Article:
Miami-Dade commissioners find $30 million to fix iconic courthouse

By Francisco Alvarado, 

The Dade County Courthouse

The Dade County Courthouse

Last year, local judges and prominent attorneys led an unsuccessful campaign to convince Miami-Dade voters to foot the bill for a new $368 million civil court building, plus $25 million more to fix the iconic Dade County Courthouse. The measure failed 2-to-1 in November.

Now it turns out Miami-Dade County already had a pot of taxpayer money available for the extensive repairs needed at the deteriorating, 87-year-old landmark.

Earlier this month, commissioners authorized $30 million to fix the old courthouse using funds from a $2.9 billion general obligation bond program approved by voters in 2004. The money was part of $78 million that had been set aside for “additional courtrooms and facilities,” according to a list of bond projects.

Critics of the failed campaign to raise the money via the ballot box weren’t happy to learn that there was no need to ask voters for more money to make needed repairs at the old courthouse built in 1928.

“All the county commission had to do was shift the money to fix the building,” said Miami-Dade School Board Member Raquel Regalado. “But the folks who pushed for the referendum didn’t want to touch that money because it had been earmarked for a new criminal courthouse and a new jail.”

Regalado is a potential opponent of Miami-Dade Mayor Carlos Gimenez in 2016. Gimenez spokesman Mike Hernandez disputed Regalado’s comments.

“Spending the entire $78 million was always part of the project,” Hernandez said. “It is a good thing that the county has a source of funds available to address these critical issues.”

Still, the mayor’s office never advocated using the existing bond funds said County commissioner Juan Carlos Zapata, another critic of going to the voters seeking more money for courthouses.

Gimenez and Regalado are also on opposite sides on the need for a replacement courthouse.


Proponents say a replacement is needed because the county’s civil judicial system has outgrown the old courthouse and that it is falling apart after decades of neglect. Among the physical problems: decaying structural columns and black mold from continual flooding in the basement and in water logged walls.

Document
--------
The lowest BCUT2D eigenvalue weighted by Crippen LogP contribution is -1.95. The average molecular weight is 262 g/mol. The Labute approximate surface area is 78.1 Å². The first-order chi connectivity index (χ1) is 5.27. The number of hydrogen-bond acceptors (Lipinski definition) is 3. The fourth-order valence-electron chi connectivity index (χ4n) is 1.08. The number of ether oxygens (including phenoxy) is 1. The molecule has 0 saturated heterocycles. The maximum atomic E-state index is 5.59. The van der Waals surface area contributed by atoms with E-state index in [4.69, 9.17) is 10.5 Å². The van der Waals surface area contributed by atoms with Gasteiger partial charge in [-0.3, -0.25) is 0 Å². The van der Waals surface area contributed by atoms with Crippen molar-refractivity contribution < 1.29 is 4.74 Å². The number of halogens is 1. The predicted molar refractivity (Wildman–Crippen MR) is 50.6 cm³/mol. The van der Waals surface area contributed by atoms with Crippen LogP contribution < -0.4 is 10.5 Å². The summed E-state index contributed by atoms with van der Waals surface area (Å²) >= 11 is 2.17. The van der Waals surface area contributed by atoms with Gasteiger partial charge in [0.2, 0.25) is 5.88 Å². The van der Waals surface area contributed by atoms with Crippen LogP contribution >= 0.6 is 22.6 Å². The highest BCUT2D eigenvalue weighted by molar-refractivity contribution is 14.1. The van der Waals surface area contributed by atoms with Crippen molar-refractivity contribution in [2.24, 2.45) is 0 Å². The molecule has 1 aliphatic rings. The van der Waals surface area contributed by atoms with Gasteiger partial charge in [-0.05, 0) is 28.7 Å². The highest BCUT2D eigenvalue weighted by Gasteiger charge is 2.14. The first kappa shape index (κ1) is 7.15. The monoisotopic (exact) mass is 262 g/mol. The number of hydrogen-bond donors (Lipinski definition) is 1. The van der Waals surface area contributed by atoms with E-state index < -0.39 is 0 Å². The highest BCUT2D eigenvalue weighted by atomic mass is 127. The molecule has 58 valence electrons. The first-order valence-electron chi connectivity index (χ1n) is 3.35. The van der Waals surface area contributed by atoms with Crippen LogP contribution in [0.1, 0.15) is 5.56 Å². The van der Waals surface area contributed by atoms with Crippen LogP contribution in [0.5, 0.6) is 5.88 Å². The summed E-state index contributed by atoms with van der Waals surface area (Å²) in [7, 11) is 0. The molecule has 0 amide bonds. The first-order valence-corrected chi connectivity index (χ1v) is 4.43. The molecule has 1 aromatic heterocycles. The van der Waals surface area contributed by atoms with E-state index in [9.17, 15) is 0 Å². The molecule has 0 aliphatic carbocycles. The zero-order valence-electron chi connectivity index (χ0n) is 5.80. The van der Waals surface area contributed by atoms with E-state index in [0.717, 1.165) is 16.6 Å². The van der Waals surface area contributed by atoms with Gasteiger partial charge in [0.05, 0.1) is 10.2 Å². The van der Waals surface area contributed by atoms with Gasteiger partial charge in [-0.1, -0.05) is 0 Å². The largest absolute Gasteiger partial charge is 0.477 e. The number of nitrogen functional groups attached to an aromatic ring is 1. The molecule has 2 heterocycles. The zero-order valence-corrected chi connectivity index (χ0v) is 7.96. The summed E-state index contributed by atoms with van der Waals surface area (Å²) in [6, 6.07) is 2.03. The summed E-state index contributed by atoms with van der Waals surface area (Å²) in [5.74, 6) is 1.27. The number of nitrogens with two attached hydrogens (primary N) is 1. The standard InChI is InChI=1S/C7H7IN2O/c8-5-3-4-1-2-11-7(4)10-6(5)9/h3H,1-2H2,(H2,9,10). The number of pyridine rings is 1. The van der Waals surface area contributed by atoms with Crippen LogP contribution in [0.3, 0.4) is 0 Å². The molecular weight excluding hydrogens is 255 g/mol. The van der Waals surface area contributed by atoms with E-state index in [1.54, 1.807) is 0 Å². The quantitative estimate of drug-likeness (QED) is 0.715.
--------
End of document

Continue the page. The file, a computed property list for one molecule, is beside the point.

Regalado vociferously opposes using taxpayer funds to construct a new courthouse. Gimenez supports a new building, but did not actively campaign for it.

Looking for a politically acceptable way to make it happen, the mayor and the Commissioner Zapata are now backing a plan to solicit proposals from private developers to build a new courthouse.

Meanwhile, the county still has to fix the courthouse at 73 West Flagler Street because it cannot be razed due to its historic designation by the City of Miami. The building is also listed on the National Register of Historic Places.

“When this campaign came out of nowhere to hit up taxpayers for $400 million, I asked why aren’t we discussing the (general obligation) bond money?” Zapata said in an interview Wednesday. “I’m surprised the administration didn’t say, ‘until we come up with a better plan, we can use this money in the meantime.’”

In October, Zapata sponsored a resolution to allocate the entire $78 million for repairs at the old, downtown courthouse, but it was tabled until after the election. He slashed the request to $30 million after staffers from the internal services department, which manages county-owned properties, informed him the courthouse didn’t need all the funds for the repairs.

The county commission unanimously approved the funds transfer at its Feb. 4 regular meeting,

In a January memo to the commission, Mayor Gimenez said the county already has repaired 14 columns at the courthouse at a cost of $547,000. He said another $22 million must be spent to fix the remaining 114 columns and stop flooding in the basement. The remaining $7 million will be used to pay for an overhaul of the building’s electrical and plumbing systems.

In previous years, the county delayed or scrapped funding to address some of the problems that have been plaguing the Flagler Street courthouse. When voters approved the $2.9 billion bond program in 2004, $18 million was designated for a new heating and air conditioning system, new electrical wiring and panels, and ne plumbing pipes to replace originals dating to the 1920s when the building was new.

But in 2009, commissioners diverted those funds for the restoration of the courthouse facade after the original estimate of $15 million more than doubled. The facade project did not begin until 2013 and $35 million has been spent to date.

“The electorate approved all this money in 2004 and more than a decade passes before the county does anything with it,” Regalado said. “They should have been using it once they found out about the problems.”

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